Last year, the National Geographic Society and 21st Century Fox announced a $725 million deal that put the Murdoch family–which had been majority shareholders in NatGeo’s cable channels–in full control of a new company, National Geographic Partners, which includes the 127-year-old National Geographic magazine, its digital and social platforms, maps, travel, and other media.
At the time, National Geographic’s chief media officer, Declan Moore, said of 21st Century Fox, “they’re not in the business of meddling … they’ve got great respect for the [National Geographic] brand.”
But in 2013, as Bloomberg Businessweek reports, a fight had broken out over Killing Kennedy, a movie based on the book by Fox News host Bill O’Reilly. “A certain faction already concerned that the channel was becoming overly Foxified objected to the show because of the O’Reilly connection.”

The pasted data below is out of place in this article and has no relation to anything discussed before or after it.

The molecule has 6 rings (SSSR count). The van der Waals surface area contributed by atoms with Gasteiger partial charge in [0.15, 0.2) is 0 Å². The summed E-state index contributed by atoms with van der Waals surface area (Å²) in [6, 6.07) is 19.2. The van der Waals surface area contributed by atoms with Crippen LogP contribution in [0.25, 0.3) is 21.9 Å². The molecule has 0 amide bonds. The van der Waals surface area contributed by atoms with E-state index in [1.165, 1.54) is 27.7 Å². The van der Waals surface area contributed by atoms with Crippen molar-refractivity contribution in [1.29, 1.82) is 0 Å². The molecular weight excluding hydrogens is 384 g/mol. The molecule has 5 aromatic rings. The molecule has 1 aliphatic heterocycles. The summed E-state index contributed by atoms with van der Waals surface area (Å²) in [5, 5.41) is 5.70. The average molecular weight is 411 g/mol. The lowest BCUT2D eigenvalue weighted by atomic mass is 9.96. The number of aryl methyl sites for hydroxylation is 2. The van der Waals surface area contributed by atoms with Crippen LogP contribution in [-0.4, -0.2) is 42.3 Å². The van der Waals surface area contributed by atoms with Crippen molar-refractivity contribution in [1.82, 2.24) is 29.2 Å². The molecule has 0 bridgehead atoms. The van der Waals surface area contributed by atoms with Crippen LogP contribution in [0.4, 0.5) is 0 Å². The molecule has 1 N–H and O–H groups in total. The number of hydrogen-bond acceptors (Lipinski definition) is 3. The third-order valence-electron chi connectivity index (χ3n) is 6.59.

The film aired–and delivered successful ratings–but at the time of the 2015 deal, some wondered whether NatGeo would ultimately become the victim of meddling–losing its scientific heritage in a bid for splashy–and ratings-friendly–content:
“For years a culture clash had been brewing within the cloistered, sober halls of the National Geographic Society, a social club-turned-nonprofit organization founded in Washington in 1888 and devoted to the mission of increasing and diffusing geographic knowledge. Some NGS executives were irritated by the reality-TV shows that had come to dominate the network, which was majority-owned by Rupert Murdoch’s News Corp. The worry was that the lowbrow shows were damaging the society’s credibility and upstanding reputation.”
Instead of driving NatGeo toward tabloid fare, Bloomberg reports the TV network has had “a radical makeover in the opposite direction,” with millions of dollars invested in highbrow entertainment. “A kind of HBO for science and adventure programming.”